The field performance of bare-root stock compared with container stock of western hemlock and western red cedar under Irish conditions.

  • Conor O'Reilly Department of Crop Science, Horticulture and Forestry, Faculty of Agriculture, University College Dublin, Belfield, Dublin 4.
  • Charles Harper Eurofortech (European Network for Forest and Wood Industries), 39 Mountjoy Square, Dublin 1.
  • Michael Keane Coillte, Newtownmountkennedy, Co. Wicklow.
Keywords: Sitka spruce, Productivity models, land-use, spatial modelling, site classification.


The first-year survival and height growth of container-grown seedlings were compared with those achieved by bare-root stock of western red cedar (Thuja plicata D. Don) and western hemlock (Tsuga heterophylla (Raf.) Sarg.) planted in field trials in Ireland. In the first experiment using western hemlock planted in 1995/96 on a reforestation site, there was no consistent effect of stock type or date of planting (October, December, January and March) on field performance. Seedlings planted on part of the site that was mounded survived better and suffered less weevil damage than those planted on the part that was not mounded. In the second experiment carried out in 1997/98, seedlings of both species were stored in co-extruded polythene bags at ambient temperatures for up to four weeks after lifting in November, December, January and March, and then planted on a reforestation site. Containerised seedlings of both species survived well in the field regardless of date of planting or duration of storage. However, bare-root western red cedar stock had a lower survival than containerised seedlings. Survival was reduced further by extended storage for plants lifted on some dates. Western hemlock bare-root stock survived well except for seedlings stored after lifting in February. Seedlings planted in March had the lowest survival (bare-root western red cedar only) and height increment (both species). Despite the superior tolerance of container stock to handling stresses, better performance can be expected for such seedlings planted before the end of February. Well-conditioned, carefully handled bare-root western hemlock should perform well if planted from November to February.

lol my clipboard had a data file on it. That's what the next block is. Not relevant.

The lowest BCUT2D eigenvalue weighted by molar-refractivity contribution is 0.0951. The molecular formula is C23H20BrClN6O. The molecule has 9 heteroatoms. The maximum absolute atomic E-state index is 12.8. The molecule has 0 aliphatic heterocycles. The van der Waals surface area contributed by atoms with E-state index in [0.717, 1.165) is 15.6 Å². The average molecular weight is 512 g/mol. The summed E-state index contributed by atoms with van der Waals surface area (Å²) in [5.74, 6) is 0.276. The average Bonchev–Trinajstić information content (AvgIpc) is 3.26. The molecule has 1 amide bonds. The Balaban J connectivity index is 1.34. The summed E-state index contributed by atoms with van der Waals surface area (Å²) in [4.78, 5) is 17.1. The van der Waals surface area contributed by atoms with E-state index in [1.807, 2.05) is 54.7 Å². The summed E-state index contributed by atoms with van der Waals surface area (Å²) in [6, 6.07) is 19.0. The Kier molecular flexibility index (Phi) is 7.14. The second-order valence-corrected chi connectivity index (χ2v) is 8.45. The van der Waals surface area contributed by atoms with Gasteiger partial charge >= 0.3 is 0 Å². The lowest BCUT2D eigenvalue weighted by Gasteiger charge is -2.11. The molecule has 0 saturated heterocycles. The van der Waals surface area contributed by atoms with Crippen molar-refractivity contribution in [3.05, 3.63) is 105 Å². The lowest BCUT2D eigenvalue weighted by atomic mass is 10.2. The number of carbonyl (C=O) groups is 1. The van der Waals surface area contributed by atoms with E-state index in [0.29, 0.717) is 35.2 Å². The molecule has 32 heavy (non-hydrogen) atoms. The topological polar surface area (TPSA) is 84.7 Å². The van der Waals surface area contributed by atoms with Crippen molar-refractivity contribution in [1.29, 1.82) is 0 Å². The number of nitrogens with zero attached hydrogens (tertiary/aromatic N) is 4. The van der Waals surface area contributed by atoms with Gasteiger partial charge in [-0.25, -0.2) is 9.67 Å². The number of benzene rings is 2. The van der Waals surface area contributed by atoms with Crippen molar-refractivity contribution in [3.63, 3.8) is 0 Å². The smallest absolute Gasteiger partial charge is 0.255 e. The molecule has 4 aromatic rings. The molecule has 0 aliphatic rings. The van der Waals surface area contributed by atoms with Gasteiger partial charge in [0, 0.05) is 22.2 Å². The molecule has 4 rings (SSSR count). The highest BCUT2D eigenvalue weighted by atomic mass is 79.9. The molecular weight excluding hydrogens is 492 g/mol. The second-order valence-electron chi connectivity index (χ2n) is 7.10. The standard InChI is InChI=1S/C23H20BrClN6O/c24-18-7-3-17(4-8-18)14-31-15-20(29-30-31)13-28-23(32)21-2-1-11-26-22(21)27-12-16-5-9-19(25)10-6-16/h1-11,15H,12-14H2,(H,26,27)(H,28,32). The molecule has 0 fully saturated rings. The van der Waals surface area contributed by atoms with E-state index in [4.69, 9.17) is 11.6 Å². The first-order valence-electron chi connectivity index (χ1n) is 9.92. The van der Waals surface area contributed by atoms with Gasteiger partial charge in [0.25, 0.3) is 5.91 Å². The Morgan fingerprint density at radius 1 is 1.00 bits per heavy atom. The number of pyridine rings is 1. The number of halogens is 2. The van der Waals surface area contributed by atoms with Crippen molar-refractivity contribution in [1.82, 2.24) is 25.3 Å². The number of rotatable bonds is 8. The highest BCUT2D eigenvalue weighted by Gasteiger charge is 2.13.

How to Cite
O’Reilly, C., Harper, C. and Keane, M. (2001) “The field performance of bare-root stock compared with container stock of western hemlock and western red cedar under Irish conditions.”, Irish Forestry. Available at: (Accessed: 22July2024).